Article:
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Elena

OC deleted account from CR, but JDB/attorney tries to collect

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Hello, everyone :)

I've been reading your forum for over a year and I am forever grateful to everyone posting useful info as it helped me a lot (can't go into details, signed NDA).

But here's what I am dealing with today:

I received a letter from CA on the account I last paid in 2012.

OC sold the account and this is JDB#4 I am dealing with with. Others went away after my first DV letters,

but this one decided to stick around and answered my letter providing OC name, account balance, last payment date, etc.

New "creditor" is JH Portfolio, letter is from a law firm acting on their behalf.

I pulled my credit report today and found that OC deleted the account JDB is trying to collect on. It does not exist on my CR (all three agencies).

Question: does the fact that account was deleted by OC change how I deal with JDB?

This is something I've never dealt with before, so I need your advice.

What would you, guys and gals, do?

 

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no, it has no bearing even if the OC is no longer reporting.  What is the  SOL in your state?  How much is it for? And who was the OC?

If you want them to go away, and your OC account has an arbitration agreement, I would send them a letter back stating "I dispute this debt. I have elected priviate contractual arbitration in relation to  this debt.  If any action is to be taken, pleas file with JAMS per the credit card agreement"

If they then sue you in court, you have good affirmative defenses, a refusal by them to arbitrate, and can elect arbitration then.  They won't go--unless the debt is upwards of 20K, and even then that is iffy.

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13 hours ago, Elena said:

Question: does the fact that account was deleted by OC change how I deal with JDB?

No but it isn't unusual that this happens.  One of the best consumer weapons in the past was filing counter claims when a JDB sues over the account.  Now when a creditor sells a bad debt portfolio many creditors are requiring that the OC delete the trade line to reduce those potential claims.  

 

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Thank you, ladies.

My initial thought was to reply to their letter and file with JAMS right away, but I like shellieh98's suggestion of putting the ball in their court and waiting to see if they react.  I'll do that.

Amount owed is about 20K, OC - Citi, SOL - 6 years, two more years until it expires.

P.S. I just thought of something else: the card agreement says "...party filing the arbitration must chose the arbitration firm".

If I don't file, but wait to see if JDB does, would they be able to file with AAA instead of JAMS?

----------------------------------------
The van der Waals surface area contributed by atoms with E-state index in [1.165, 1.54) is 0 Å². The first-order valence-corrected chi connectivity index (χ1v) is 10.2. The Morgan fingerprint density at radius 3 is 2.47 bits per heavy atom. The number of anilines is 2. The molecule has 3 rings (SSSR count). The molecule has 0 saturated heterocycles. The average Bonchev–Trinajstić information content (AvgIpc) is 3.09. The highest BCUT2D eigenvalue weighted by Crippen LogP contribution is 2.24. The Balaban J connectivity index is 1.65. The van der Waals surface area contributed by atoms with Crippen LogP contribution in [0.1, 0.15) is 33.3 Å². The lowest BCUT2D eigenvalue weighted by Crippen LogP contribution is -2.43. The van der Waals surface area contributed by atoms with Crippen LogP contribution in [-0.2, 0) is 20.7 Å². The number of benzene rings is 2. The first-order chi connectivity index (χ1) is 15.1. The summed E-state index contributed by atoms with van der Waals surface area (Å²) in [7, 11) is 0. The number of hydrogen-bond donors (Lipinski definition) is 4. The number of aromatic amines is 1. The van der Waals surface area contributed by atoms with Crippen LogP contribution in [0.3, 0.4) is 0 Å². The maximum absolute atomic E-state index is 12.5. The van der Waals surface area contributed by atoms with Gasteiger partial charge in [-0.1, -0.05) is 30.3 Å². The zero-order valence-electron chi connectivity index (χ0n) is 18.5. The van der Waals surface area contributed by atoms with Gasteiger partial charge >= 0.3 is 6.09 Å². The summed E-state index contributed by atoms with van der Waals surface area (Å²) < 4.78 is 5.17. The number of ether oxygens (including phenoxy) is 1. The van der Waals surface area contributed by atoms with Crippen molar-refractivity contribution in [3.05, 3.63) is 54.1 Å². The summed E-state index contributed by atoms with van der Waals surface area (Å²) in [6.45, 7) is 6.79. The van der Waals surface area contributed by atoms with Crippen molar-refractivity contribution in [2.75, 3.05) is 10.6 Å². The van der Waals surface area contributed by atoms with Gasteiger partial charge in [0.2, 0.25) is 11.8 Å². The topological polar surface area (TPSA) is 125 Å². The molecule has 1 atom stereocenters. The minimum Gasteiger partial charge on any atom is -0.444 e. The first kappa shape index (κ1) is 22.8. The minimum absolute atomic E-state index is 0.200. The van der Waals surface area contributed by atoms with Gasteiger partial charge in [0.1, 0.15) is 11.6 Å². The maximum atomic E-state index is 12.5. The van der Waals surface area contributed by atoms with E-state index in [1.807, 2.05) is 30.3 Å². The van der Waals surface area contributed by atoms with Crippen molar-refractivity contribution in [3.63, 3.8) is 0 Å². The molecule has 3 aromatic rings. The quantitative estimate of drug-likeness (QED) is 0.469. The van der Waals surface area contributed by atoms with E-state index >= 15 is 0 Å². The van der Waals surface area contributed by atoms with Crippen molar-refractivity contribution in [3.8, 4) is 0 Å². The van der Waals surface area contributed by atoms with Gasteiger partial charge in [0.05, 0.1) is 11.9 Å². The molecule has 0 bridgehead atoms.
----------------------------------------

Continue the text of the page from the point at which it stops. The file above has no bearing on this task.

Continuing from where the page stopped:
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Yes, so you might be better off to file in Jams.  If they don't play, and Jams closes the case, I think you would be safe from a suit.  Study up, they might bite for 20k.  Read ways that will let you drag it out.  Most jdbS that do go to Arb will quit soon after, or they all end up settling.

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If this were me and they were sending letters from a law firm, I would go ahead and file in JAMS.  As it sits right now, they are on auto pilot.  They sent a letter, you DV and they send their response.  They probably have an automated computer system that may send out another letter or may auto-dial your phone number a few times and then, whenever the timer goes off (for however long they set theirs for), the computer system likely automatically e-files a case in court.  Which means, it's possible that just waiting to see what they do next could mean you are served a lawsuit from them next.  As long as you are aware and still are okay waiting, then that's perfectly fine.  Personally, if I have a heads up on an account that large, I would just file in JAMS to avoid the hassle of having to get a MTC filed and granted, plus, as a bonus it also likely gives you a nice FDCPA violation when you file in JAMS and they let the auto pilot continue and sue you anyway.

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9 hours ago, shellieh98 said:

If they don't play, and Jams closes the case

Citi like AMEX is one of the few creditors that will follow a consumer into arbitration no matter what the cost.  They stopped suing for some time after being busted on their documentation but that has changed and they are back to pursuing the debt claims.  On a debt this high I would expect them to arbitrate.  

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1 hour ago, Clydesmom said:

Citi like AMEX is one of the few creditors that will follow a consumer into arbitration no matter what the cost.  They stopped suing for some time after being busted on their documentation but that has changed and they are back to pursuing the debt claims.  On a debt this high I would expect them to arbitrate.  

a JDB#4 owns the debt, not the OC.

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Just now, shellieh98 said:

a JDB#4 owns the debt, not the OC.

Then I would file with JAMS because they will likely cave.

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Thank you all, very much, for the advice.

Fisthardcheese, thanks for the tip.

I am going to file with JAMS.

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